We just spent the recent weekend talking about not inflicting your current reality on those who might become upset.
Less then sixteen hours later, I was presented with a real life example of how this works.
I was approached for help by someone whose belief system prevented me from helping them in a meaningful way. We had nothing further to discuss.
It occurs to me that asking a person where their problems might be coming from and if they felt they needed help might be a better opening than offering to help them in any way.
As we discussed in Sunday’s webinar, any offer to help is a suggestion about changing the person’s reality. The question, “Would you like me to help you?” is really saying, “Would you like to accept a different reality as yours doesn’t seem to be working very well.”
Even saying, “Would it be alright if I help you?” is suggesting that the person is not managing very well. If they are aware they need help, they may still balk at any change to their current reality.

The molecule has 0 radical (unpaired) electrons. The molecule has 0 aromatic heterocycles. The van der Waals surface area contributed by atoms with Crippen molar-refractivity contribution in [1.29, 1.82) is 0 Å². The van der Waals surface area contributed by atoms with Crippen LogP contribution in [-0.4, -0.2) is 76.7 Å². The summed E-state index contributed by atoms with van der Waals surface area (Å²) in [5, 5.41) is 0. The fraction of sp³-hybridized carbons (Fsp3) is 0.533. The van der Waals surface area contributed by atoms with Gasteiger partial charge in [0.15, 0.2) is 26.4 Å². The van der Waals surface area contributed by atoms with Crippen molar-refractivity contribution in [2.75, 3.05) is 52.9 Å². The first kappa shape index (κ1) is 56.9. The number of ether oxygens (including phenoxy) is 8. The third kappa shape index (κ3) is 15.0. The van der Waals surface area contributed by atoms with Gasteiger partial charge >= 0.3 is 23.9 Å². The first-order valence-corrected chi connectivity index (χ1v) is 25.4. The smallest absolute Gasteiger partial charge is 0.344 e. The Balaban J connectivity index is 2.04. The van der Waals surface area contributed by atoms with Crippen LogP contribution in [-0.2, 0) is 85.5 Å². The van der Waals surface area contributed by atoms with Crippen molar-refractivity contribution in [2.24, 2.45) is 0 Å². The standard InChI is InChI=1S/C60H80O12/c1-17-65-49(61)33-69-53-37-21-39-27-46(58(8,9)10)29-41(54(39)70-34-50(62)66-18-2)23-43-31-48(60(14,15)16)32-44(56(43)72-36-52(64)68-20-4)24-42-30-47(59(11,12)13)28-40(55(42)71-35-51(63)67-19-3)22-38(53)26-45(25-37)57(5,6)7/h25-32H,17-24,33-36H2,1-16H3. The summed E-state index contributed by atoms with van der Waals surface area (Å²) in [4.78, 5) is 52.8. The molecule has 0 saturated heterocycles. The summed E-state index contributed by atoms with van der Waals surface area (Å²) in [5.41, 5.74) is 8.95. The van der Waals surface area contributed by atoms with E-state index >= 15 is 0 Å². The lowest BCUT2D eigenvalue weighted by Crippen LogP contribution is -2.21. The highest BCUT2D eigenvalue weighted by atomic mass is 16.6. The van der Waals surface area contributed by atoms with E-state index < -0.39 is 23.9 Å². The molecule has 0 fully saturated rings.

Perhaps a better approach would be to ask what help would be acceptable to them and then deciding if that is something you care to provide.
You can still get in trouble, because they can want help you do not wish to provide.
Your offer of help is an offer to change someone’s situation. It seems that waiting for a request for help before offering it, raises the possibility that the person is really looking for a change.
We have learned from hundreds of counseling sessions that helping people who have not asked for it will cause you to be severely punished for your efforts.
Even when you are approached for help, you should make sure their reality will allow you to help them. Even when they approach you for help, you might start by asking what help would be acceptable to them and proceed carefully from that point.